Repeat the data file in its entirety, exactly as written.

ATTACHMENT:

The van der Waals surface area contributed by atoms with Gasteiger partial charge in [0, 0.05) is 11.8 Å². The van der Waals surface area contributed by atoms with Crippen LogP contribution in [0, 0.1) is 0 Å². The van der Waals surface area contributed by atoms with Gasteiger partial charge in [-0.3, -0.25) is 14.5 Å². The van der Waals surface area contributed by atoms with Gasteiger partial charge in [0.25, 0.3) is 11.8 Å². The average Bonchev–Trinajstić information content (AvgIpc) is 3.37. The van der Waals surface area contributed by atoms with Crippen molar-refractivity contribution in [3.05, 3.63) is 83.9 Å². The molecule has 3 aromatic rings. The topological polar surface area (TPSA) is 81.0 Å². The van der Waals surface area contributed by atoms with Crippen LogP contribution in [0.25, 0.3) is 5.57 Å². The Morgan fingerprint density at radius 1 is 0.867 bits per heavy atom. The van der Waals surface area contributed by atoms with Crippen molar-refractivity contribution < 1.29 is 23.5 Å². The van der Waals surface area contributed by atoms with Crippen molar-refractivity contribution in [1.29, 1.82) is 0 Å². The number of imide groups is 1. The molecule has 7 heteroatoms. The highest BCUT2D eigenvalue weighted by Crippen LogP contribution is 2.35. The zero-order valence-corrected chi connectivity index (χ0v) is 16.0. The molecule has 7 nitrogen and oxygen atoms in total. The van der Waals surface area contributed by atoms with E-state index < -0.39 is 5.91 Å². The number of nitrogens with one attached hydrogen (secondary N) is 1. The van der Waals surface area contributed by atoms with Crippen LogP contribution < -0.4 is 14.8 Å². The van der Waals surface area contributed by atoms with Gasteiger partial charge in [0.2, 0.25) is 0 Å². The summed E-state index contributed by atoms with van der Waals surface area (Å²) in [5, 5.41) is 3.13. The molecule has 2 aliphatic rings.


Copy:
The van der Waals surface area contributed by atoms with Gasteiger partial charge in [0, 0.05) is 11.8 Å². The van der Waals surface area contributed by atoms with Crippen LogP contribution in [0, 0.1) is 0 Å². The van der Waals surface area contributed by atoms with Gasteiger partial charge in [-0.3, -0.25) is 14.5 Å². The van der Waals surface area contributed by atoms with Gasteiger partial charge in [0.25, 0.3) is 11.8 Å². The average Bonchev–Trinajstić information content (AvgIpc) is 3.37. The van der Waals surface area contributed by atoms with Crippen molar-refractivity contribution in [3.05, 3.63) is 83.9 Å². The molecule has 3 aromatic rings. The topological polar surface area (TPSA) is 81.0 Å². The van der Waals surface area contributed by atoms with Crippen LogP contribution in [0.25, 0.3) is 5.57 Å². The Morgan fingerprint density at radius 1 is 0.867 bits per heavy atom. The van der Waals surface area contributed by atoms with Crippen molar-refractivity contribution < 1.29 is 23.5 Å². The van der Waals surface area contributed by atoms with Crippen molar-refractivity contribution in [1.29, 1.82) is 0 Å². The number of imide groups is 1. The molecule has 7 heteroatoms. The highest BCUT2D eigenvalue weighted by Crippen LogP contribution is 2.35. The zero-order valence-corrected chi connectivity index (χ0v) is 16.0. The molecule has 7 nitrogen and oxygen atoms in total. The van der Waals surface area contributed by atoms with E-state index < -0.39 is 5.91 Å². The number of nitrogens with one attached hydrogen (secondary N) is 1. The van der Waals surface area contributed by atoms with Crippen LogP contribution < -0.4 is 14.8 Å². The van der Waals surface area contributed by atoms with Gasteiger partial charge in [0.2, 0.25) is 0 Å². The summed E-state index contributed by atoms with van der Waals surface area (Å²) in [5, 5.41) is 3.13. The molecule has 2 aliphatic rings.